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Here’s how NASA’s new AI tool will help scientists discover craters on Mars

Scientists from NASA’s JPL will use AI and a machine-learning algorithm to speed up their processing time when scanning images of Mars.

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Other than NASA’s research in artificial intelligence (AI) to predict hurricanes and its partnership with Google to make quantum computing accessible, the space agency will also be using AI to classify craters on Mars.

Scientists and researchers from NASA’s Jet Propulsion Laboratory (JPL) will use the new AI tool along with a machine-learning algorithm to speed up their processing time when scanning images.

NASA and JPL’s AI tool

The AI tool will identify unknown craters on Mars. It takes up to 40 minutes to scan a single Context Camera image and the researchers are currently spending hours each day doing that.

According to NASA’s JPL news release, this is the first time that “machine learning has been used to find previously unknown craters on the Red Planet”. Truly a milestone for planetary scientists and AI researchers at NASA’s JPL.

“Typically, scientists spend hours each day studying images captured by NASA’s Mars Reconnaissance Orbiter (MRO), looking for changing surface phenomena like dust devils, avalanches, and shifting dunes. In the orbiter’s 14 years at Mars, scientists have relied on MRO data to find over 1,000 new craters. They’re usually first detected with the spacecraft’s Context Camera, which takes low-resolution images covering hundreds of miles at a time.”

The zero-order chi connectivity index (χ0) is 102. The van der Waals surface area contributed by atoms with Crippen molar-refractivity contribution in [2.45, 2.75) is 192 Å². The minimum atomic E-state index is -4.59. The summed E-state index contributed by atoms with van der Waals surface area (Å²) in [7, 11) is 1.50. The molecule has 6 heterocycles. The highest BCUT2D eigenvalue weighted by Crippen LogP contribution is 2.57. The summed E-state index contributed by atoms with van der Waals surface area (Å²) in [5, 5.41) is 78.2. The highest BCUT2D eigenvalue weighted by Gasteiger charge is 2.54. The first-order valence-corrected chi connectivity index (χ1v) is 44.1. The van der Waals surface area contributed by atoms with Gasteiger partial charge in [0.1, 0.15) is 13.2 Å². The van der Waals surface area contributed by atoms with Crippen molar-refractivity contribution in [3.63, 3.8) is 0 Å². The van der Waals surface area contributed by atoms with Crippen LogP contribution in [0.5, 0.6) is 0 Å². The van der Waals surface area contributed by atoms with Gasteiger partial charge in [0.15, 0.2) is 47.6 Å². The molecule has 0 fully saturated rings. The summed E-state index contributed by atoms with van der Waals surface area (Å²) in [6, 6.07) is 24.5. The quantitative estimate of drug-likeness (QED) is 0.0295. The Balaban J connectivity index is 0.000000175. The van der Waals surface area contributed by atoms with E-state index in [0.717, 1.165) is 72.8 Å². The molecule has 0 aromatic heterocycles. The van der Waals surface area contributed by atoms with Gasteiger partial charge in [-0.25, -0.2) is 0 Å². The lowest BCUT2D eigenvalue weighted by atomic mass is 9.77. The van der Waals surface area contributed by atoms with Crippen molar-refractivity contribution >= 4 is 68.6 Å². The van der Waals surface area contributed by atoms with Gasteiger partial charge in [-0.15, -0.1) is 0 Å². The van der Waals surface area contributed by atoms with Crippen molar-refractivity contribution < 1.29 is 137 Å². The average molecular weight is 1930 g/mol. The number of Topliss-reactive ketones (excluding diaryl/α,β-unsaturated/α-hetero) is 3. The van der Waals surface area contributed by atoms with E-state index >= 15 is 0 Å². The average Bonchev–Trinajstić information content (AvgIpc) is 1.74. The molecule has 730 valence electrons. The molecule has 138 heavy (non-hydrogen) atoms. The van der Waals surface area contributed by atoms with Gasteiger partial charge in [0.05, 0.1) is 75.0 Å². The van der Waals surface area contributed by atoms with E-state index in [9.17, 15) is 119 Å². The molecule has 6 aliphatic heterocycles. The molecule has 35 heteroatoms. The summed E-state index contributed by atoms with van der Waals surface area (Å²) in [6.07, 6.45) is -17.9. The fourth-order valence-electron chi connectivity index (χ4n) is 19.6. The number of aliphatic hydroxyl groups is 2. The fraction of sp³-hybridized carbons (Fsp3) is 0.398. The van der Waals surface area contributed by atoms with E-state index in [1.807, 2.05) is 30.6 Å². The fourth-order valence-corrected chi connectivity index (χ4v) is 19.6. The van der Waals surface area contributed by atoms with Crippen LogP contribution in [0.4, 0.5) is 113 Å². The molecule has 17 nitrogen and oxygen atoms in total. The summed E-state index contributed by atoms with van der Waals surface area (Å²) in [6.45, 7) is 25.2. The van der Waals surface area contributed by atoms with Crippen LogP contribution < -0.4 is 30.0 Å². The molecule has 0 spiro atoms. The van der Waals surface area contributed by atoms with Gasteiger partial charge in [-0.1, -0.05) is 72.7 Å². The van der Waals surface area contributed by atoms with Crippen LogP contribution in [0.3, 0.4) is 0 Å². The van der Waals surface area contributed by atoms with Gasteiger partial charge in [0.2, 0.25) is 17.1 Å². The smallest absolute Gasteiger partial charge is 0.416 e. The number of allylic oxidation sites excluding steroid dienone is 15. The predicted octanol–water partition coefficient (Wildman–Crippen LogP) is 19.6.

How does it work

The short answer is that it wasn’t easy to train the AI how to discover and identify craters. In order to train the AI took, researchers fed the model more than 6 800 Context Camera images captured by the MRO.

In total, the AI tool is was equipped with 112 000 images, while training of the tool was completed on a supercomputer cluster. Its training isn’t complete and the tool can already “run up to 750 copies of the classifier across the entire cluster simultaneously”.

“Once trained, the classifier was deployed on the Context Camera’s entire repository of about 112 000 images. Running on a supercomputer cluster at JPL made up of dozens of high-performance computers that can operate in concert with one another, a process that takes a human 40 minutes takes the AI tool an average of just five seconds”.

JPL computer scientist Gary Doran explains that it wouldn’t be possible “over 112 000 images in a reasonable amount of time without distributing the work across many computers”.

An exciting symbiosis of human and AI ‘investigators’

That said, JPL computer scientist Kiri Wagstaff explained that the AI tool won’t put scientists out of work. Despite all that computing power, the AI tool still requires a human to check its work. Wagstaff added:

“AI can’t do the kind of skilled analysis a scientist can. But tools like this new algorithm can be their assistants. This paves the way for an exciting symbiosis of human and AI ‘investigators’ working together to accelerate scientific discovery.”

Scientists at JPL and Brown University are hopeful the new tool “could offer a more complete picture of how often meteors strike Mars and also reveal small impacts in areas where they haven’t been discovered before”.

The more craters that are found, the more scientists add to the body of knowledge of the size, shape, and frequency of meteor impacts on Mars. They explain that there are likely many more impacts that they haven’t found yet.

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